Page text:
Fig. 7 Mean charge ⟨ Z ⟩ and the standard deviation associated with two different dust topologies as a function of the orbital radius R with Ṁ_{d} = 10^{10} M_{∗} yr^{1}. The profiles shown in the left panel refer to BCCA agglomerates with N = 10^{6} (top), N = 10^{4} (middle), and N = 10^{2} (bottom) monomers of a_{0} = 10^{5} cm. The results obtained for the corresponding compact spheres are shown in the right panel. Here, the radius a_{∗} of the compact sphere varies from a_{∗} = 10^{3} cm (top) to a_{∗} = 4.64 × 10^{5} cm (bottom) passing a_{∗} = 2.15 × 10^{4} cm. The lines correspond to the values obtained by numerical integration while the values marked by (blue) filled circles are obtained using the semianalytical solution. 

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In the text 
Fig. 8 Population N_{d}(Z) and N_{d0}(Z) (measured in particle concentration), respectively, vs. charge excess Z evaluated at disc midplane at R = 10 AU. The Gaussian distribution of N_{d}(Z)/n_{g} with a peak around Z = −8 refers to agglomerates made of N = 10^{6} monomers of size a_{0} = 10^{5} cm while the profile with a peak at Z = −70 is obtained for compact spheres with a_{∗} = 10^{3} cm. The dotted and the dashes lines mark ⟨ Z ⟩ and , respectively. The solid lines correspond to the values obtained by numerical integration while the values marked by (blue) filled circles are obtained using the semianalytical solution. 

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In the text 
Fig. 9 Fractional abundances of the charge carrier associated with two different dust topologies as a function of the orbital radius R with Ṁ_{d} = 10^{10} M_{∗} yr^{1}. The profiles shown in the left panel refer to BCCA agglomerates with N = 10^{6} (top), N = 10^{4} (middle), and N = 10^{2} (bottom) monomers of a_{0} = 10^{5} cm. The results obtained for the corresponding compact spheres are shown in the right panel. Here, the radius a_{∗} of the compact sphere varies from a_{∗} = 10^{3} cm (top) to a_{∗} = 4.64 × 10^{5} cm (bottom) passing a_{∗} = 2.15 × 10^{4} cm. The lines correspond to the values obtained by numerical integration while the values marked by (blue) filled circles are obtained using the semianalytical solution, see the discussion in the text. The (redcoloured) dashed lines refer to ⟨ Z ⟩ x_{d}.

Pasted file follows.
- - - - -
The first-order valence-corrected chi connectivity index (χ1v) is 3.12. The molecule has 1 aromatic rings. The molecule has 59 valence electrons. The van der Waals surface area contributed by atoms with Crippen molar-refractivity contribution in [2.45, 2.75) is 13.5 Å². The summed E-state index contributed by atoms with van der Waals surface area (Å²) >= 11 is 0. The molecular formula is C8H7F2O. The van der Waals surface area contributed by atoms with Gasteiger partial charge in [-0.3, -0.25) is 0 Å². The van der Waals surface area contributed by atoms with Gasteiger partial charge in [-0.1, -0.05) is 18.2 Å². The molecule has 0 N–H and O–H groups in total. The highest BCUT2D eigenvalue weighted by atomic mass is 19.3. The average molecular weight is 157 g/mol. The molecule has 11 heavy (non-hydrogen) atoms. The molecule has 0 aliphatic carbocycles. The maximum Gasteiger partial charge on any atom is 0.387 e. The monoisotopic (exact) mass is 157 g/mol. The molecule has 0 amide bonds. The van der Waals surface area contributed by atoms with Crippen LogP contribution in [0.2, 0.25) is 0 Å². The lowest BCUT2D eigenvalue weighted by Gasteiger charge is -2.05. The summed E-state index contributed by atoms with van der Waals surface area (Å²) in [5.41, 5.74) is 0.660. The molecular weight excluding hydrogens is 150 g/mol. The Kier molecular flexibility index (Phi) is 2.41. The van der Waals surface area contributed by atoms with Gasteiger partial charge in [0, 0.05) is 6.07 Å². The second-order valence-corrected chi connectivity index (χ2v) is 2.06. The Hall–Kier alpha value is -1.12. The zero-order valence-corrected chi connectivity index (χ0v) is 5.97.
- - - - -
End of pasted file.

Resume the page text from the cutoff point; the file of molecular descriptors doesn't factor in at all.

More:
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In the text 
Fig. 10 Snapshots at t = 0 yr and t = 10^{6} yr of dynamical disc evolution showing the mean charge ⟨ Z ⟩ associated with two different dust topologies as a function of the orbital radius R. The profiles shown in the left panel refer to BCCA agglomerates with N = 10^{6} (top) and N = 10^{2} (bottom) monomers of a_{0} = 10^{5} cm. The results obtained for the corresponding compact spheres are shown in the right panel. Here, the radius a_{∗} of the compact sphere varies from a_{∗} = 10^{3} cm (top) to a_{∗} = 4.64 × 10^{5} cm (bottom). The dashed lines are associated with the profiles evaluated after t = 10^{6} yr disc evolution; to aid comparison with the initial profiles we superimposed the corresponding profiles of Fig. 7 using dotted lines. As we did in the preceding figures, we mark the semianalytical solution with (blue) filled circles. 

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In the text 
Fig. A.1 Radial profile of the surface densities of the gas and the dust particles at different time snaps t = 10^{5},3 × 10^{5} and 10^{6} yr with a_{0} = 1 mm and ϱ_{p} = 1.0 g cm^{3}. The parameter are α = 10^{3} and Σ_{d}/Σ_{g} = 10^{2} at t/t_{K} = 0. The solid lines correspond to the dust surface density while the gas surface density is shown using the dashed lines. The dotted line refers to Σ_{g} ~ R^{1} at t/t_{ν} = 0. The profiles shown in the left panel are obtained using the boundary conditions of Takeuchi & Lin (2005). Moving the inner boundary to smaller R and applying an analytical prescription for Σ_{g} at the inner and outer boundary cause the profiles to change as shown in the right panel. 

Open with DEXTER  
In the text 
Fig. A.2 Radial profile of the surface densities of the gas and the dust at different time snaps t = 10^{5},3 × 10^{5} and 10^{6} yr. The solid lines correspond to the dust surface density while the gas surface density is shown using the dashed lines. The (redcoloured) dotted line refers to Σ_{g} ~ R^{1} and Σ_{d} = Ṁ_{d}/(2πR ⟨ v_{R,d} ⟩ ) at t/t_{K} = 0. Ṁ_{d} = 10^{10} M_{⊙}/yr, α = 10^{3}, and ϱ_{p} = 1.0 g cm^{3}. The profiles shown in the left panel are obtained under the assumption of spherical grains with a_{0} = 1 mm. The corresponding profiles obtained for agglomerates with D_{BCCA} = 2 and N = 10^{12} monomers of a_{0} = 10^{5} cm are shown in the right panel. 

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In the text